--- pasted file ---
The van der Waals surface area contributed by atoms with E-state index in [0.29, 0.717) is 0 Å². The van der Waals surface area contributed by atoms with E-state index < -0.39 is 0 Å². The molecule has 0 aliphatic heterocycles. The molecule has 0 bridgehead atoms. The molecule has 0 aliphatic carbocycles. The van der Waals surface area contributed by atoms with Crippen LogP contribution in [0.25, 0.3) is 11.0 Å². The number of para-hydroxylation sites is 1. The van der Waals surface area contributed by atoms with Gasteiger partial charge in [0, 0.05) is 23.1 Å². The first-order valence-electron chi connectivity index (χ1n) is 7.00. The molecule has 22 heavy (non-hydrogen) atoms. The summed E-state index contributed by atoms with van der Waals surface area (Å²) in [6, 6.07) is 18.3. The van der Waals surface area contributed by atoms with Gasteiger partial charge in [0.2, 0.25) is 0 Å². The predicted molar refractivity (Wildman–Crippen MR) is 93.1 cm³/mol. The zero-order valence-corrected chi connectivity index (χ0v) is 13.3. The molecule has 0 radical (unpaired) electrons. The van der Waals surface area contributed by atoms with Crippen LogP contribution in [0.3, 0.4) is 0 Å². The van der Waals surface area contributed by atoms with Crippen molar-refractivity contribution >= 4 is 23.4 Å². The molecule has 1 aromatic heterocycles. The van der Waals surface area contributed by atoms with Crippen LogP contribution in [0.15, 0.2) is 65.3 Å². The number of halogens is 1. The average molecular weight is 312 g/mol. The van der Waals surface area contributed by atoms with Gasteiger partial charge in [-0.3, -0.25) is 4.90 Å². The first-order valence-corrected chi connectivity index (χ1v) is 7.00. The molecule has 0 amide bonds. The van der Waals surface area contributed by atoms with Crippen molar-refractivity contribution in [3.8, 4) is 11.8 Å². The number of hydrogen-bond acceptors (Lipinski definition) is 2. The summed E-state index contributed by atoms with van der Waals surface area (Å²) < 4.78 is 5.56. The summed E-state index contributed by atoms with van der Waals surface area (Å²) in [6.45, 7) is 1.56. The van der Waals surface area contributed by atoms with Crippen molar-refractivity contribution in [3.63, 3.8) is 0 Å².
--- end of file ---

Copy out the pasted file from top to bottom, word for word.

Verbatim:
The van der Waals surface area contributed by atoms with E-state index in [0.29, 0.717) is 0 Å². The van der Waals surface area contributed by atoms with E-state index < -0.39 is 0 Å². The molecule has 0 aliphatic heterocycles. The molecule has 0 bridgehead atoms. The molecule has 0 aliphatic carbocycles. The van der Waals surface area contributed by atoms with Crippen LogP contribution in [0.25, 0.3) is 11.0 Å². The number of para-hydroxylation sites is 1. The van der Waals surface area contributed by atoms with Gasteiger partial charge in [0, 0.05) is 23.1 Å². The first-order valence-electron chi connectivity index (χ1n) is 7.00. The molecule has 22 heavy (non-hydrogen) atoms. The summed E-state index contributed by atoms with van der Waals surface area (Å²) in [6, 6.07) is 18.3. The van der Waals surface area contributed by atoms with Gasteiger partial charge in [0.2, 0.25) is 0 Å². The predicted molar refractivity (Wildman–Crippen MR) is 93.1 cm³/mol. The zero-order valence-corrected chi connectivity index (χ0v) is 13.3. The molecule has 0 radical (unpaired) electrons. The van der Waals surface area contributed by atoms with Crippen LogP contribution in [0.3, 0.4) is 0 Å². The van der Waals surface area contributed by atoms with Crippen molar-refractivity contribution >= 4 is 23.4 Å². The molecule has 1 aromatic heterocycles. The van der Waals surface area contributed by atoms with Crippen LogP contribution in [0.15, 0.2) is 65.3 Å². The number of halogens is 1. The average molecular weight is 312 g/mol. The van der Waals surface area contributed by atoms with Gasteiger partial charge in [-0.3, -0.25) is 4.90 Å². The first-order valence-corrected chi connectivity index (χ1v) is 7.00. The molecule has 0 amide bonds. The van der Waals surface area contributed by atoms with Crippen molar-refractivity contribution in [3.8, 4) is 11.8 Å². The number of hydrogen-bond acceptors (Lipinski definition) is 2. The summed E-state index contributed by atoms with van der Waals surface area (Å²) < 4.78 is 5.56. The summed E-state index contributed by atoms with van der Waals surface area (Å²) in [6.45, 7) is 1.56. The van der Waals surface area contributed by atoms with Crippen molar-refractivity contribution in [3.63, 3.8) is 0 Å².